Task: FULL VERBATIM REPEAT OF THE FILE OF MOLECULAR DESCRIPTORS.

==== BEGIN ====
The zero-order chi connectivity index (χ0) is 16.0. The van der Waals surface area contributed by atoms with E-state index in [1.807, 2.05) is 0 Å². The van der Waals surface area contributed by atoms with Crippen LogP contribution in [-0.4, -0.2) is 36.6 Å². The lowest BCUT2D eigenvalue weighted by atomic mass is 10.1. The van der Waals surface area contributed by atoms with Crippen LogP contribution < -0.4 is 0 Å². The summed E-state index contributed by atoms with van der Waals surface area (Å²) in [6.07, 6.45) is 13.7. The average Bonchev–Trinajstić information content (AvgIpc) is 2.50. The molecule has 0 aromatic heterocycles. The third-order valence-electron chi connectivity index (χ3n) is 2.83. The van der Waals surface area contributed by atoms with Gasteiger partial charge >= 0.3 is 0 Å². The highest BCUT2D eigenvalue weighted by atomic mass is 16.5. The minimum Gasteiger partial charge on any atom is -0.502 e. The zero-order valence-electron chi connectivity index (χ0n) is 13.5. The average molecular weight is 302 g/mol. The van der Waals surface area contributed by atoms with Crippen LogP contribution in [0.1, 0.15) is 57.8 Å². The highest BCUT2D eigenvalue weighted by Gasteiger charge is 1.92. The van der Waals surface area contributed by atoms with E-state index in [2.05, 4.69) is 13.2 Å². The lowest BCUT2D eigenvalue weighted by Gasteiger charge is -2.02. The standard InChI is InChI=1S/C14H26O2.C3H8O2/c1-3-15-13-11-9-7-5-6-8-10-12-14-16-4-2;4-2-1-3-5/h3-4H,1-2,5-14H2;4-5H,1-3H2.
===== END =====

The zero-order chi connectivity index (χ0) is 16.0. The van der Waals surface area contributed by atoms with E-state index in [1.807, 2.05) is 0 Å². The van der Waals surface area contributed by atoms with Crippen LogP contribution in [-0.4, -0.2) is 36.6 Å². The lowest BCUT2D eigenvalue weighted by atomic mass is 10.1. The van der Waals surface area contributed by atoms with Crippen LogP contribution < -0.4 is 0 Å². The summed E-state index contributed by atoms with van der Waals surface area (Å²) in [6.07, 6.45) is 13.7. The average Bonchev–Trinajstić information content (AvgIpc) is 2.50. The molecule has 0 aromatic heterocycles. The third-order valence-electron chi connectivity index (χ3n) is 2.83. The van der Waals surface area contributed by atoms with Gasteiger partial charge >= 0.3 is 0 Å². The highest BCUT2D eigenvalue weighted by atomic mass is 16.5. The minimum Gasteiger partial charge on any atom is -0.502 e. The zero-order valence-electron chi connectivity index (χ0n) is 13.5. The average molecular weight is 302 g/mol. The van der Waals surface area contributed by atoms with Crippen LogP contribution in [0.1, 0.15) is 57.8 Å². The highest BCUT2D eigenvalue weighted by Gasteiger charge is 1.92. The van der Waals surface area contributed by atoms with E-state index in [2.05, 4.69) is 13.2 Å². The lowest BCUT2D eigenvalue weighted by Gasteiger charge is -2.02. The standard InChI is InChI=1S/C14H26O2.C3H8O2/c1-3-15-13-11-9-7-5-6-8-10-12-14-16-4-2;4-2-1-3-5/h3-4H,1-2,5-14H2;4-5H,1-3H2.